When we talk about writers, we automatically think of those who write fiction. James writes both fiction and non-fiction producing words that sell – not just tell. James Pogson is a graduate in Public Administration and Managerial Studies. He has worked in the Arts for more than a decade, writing and producing ideas for radio and theatre. For more than 20 years he’s written in the public, private, arts and entertainment sectors – wearing more than one hat. Brought up on stories told to him by both his parents, he’s managed to create a living for himself doing just that. Here’s his story…

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Moqapi Selassie

(International Dub Poet)

Born and raised in Birmingham England of Jamaican parents Moqapi Selassie, International Dub-Poet, has been performing his spoken words on stage since 1984. He selected and deejayed on sound systems Earthquake and Jah Shanti from outta the Small Heath area of the city back in the day. His unique style encompasses a cultural richness and wisdom that is literally mind-blowing and it is evident that he recognises and acknowledges the power of Father God in his life. His lyrics whether written or improvised freestyle, continually give honour and glory to the creator. This is how his story goes… 

Listen to his lyrics here…

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Marcus Simeon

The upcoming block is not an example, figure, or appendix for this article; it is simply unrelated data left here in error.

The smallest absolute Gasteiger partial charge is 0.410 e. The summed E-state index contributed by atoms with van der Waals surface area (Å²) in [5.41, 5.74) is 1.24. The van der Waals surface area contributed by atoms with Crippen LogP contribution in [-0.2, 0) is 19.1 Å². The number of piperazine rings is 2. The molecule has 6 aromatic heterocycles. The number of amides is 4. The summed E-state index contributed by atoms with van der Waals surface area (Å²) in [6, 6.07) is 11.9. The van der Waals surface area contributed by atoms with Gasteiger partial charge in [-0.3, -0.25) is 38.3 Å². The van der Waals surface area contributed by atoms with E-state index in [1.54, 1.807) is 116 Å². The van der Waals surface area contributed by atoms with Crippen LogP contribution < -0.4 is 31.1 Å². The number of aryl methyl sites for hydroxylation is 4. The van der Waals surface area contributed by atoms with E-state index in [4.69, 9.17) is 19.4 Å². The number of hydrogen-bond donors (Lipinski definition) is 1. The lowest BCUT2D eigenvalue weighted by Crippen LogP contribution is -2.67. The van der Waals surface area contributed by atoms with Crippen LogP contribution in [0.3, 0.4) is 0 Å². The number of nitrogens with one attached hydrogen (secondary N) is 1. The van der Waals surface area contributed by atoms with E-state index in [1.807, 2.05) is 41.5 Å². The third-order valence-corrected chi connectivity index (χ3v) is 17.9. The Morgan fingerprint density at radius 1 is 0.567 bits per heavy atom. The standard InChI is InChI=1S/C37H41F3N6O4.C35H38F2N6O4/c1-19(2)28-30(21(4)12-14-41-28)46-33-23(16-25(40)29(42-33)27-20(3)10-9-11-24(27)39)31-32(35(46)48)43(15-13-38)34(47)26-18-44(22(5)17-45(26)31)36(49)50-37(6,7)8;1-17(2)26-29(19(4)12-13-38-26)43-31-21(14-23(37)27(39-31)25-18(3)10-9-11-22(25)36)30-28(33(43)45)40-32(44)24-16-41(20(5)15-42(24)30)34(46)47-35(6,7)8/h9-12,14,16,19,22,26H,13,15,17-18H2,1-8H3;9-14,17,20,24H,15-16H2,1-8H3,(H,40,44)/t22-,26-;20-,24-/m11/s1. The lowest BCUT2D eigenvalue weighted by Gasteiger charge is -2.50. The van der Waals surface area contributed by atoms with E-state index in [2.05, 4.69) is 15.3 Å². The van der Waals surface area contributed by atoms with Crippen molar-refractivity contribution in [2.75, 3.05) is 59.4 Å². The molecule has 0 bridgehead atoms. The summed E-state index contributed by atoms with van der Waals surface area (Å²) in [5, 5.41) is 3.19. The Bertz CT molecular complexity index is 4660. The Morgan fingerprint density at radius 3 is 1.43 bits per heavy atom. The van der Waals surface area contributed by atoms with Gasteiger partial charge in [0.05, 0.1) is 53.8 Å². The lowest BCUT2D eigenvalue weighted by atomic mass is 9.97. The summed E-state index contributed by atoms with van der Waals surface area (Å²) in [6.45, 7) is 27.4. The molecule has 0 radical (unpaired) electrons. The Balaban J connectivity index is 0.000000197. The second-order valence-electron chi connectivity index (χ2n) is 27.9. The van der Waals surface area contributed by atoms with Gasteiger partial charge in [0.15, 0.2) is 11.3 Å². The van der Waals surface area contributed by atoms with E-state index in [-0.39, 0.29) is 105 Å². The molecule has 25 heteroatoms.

(Rasta4Life)

Marcus Simeon is a qualified Youth Worker/Adviser/Counsellor and a functioning member of the Twelve Tribes of Israel. He first started his musical career following the legendary JAH REVELATION MUZIC. After their demise in 1992, he became one of the official DJ’s on the TWELVE TRIBES OF ISRAEL SOUND SYSTEM along side The Ambassador, Cronical Dan, and Legal Wolf. Here’s his story… 

Check out his website here…

Marcus Simeon & The Artist Band – Testify; here…

Marcus Simeon in the Motherland – An interview; here…

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Norman Samuda Smith

(Editor/Author/Publisher)

On April 5th 1982, Norman Samuda Smith was confirmed as the first black British born novelist to be published in the United Kingdom when his novel Bad Friday was published by Trinity Arts, short-listed for the Young Observer Fiction Prize later that year and re-published by New Beacon Books in 1985. During the 1980’s and 1990s, he also played semi-professional basketball with his club Small Heath Panthers (Read more about them here…), who became one of the most feared and respected basketball clubs in the West Midlands Basketball League

Small Heath Panthers (Summer League Champions 1990)

He was a founder member of Ebony Arts Theatre Group in 1983 who performed and toured his plays nationally and is currently the Writer/Editor/Publisher of Panther Newsletter and Samuda Smith Publications

It’s a labour of love – Norman Samuda Smith BBC interview; here… 

Listen to Norman Samuda Smith reading his story Rasta Love here…

Interview with Norman Samuda Smith – Making History BBC Radio 4; here…  

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EVERYTING BLESS

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DON’T MISS OUT ON THE PARTY OF THE YEAR

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For more details of dis musical shower click yuh finger right here…

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One Response to “TRIBUTE TO THE SONS AND DAUGHTERS OF SMALL HEATH”

  1. Bless up Norman

    I see the work never ends!!! keep up the good work

    Lady Legs

    http://www.majestsicradio.co.uk/